LED stands for light-emitting diode. A diode is an electronic component that allows current to flow only in one direction. LEDs produce light as current passes through them. The light they produce can be used as an indicator or used to provide other forms of information. An LED switch has an LED inside of the switch. Depending on how the LED is wired, the LED could be on all the time regardless of whether the switch is on or off. The other option is for the LED to be on only when the switch is on.
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Things you need
- Wire strippers
- Wire cutters
- Plastic twist splice caps
Identify all of the connections on the LED switch. An LED switch usually has three connections--two power connections and one common connection. The two power connection are connected to the positive and negative sides of the power source. The common connection is connected to one side of the device power is being supplied to. The other side of the device receiving power will be connected to the negative side of the power supply.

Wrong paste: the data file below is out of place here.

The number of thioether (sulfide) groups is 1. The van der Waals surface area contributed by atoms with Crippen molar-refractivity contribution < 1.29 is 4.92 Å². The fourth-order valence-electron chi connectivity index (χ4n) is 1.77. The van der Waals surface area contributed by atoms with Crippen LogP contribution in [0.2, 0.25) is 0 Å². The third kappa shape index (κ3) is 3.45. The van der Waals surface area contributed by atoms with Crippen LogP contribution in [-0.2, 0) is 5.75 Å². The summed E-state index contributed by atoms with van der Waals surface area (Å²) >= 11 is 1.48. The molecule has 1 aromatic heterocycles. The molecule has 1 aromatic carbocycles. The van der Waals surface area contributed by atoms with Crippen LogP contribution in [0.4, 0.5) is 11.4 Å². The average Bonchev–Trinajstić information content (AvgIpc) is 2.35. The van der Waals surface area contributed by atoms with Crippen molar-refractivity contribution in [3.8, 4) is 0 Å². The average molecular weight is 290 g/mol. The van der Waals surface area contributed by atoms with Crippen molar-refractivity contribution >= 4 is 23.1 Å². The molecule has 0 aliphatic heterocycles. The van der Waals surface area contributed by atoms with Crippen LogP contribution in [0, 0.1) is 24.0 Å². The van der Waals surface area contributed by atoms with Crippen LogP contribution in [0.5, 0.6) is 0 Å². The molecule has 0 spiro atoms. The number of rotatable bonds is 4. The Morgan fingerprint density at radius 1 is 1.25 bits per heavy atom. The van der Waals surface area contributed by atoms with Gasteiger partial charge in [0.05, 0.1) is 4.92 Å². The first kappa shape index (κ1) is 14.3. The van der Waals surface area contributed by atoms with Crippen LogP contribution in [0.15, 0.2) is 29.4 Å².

Connect the negative wire from the power source to the negative side of the switch. Connect the positive side of the power source to the positive side of the switch. Connect the common side of the switch to the positive side of the device and connect the negative side of the device to the negative side of the power supply.
Test the switch's operation. In this configuration, the LED will be on only when the switch is on. If the connections for the positive side of the switch and the common connections are reversed, the LED will stay on all of the time regardless of the switch position.
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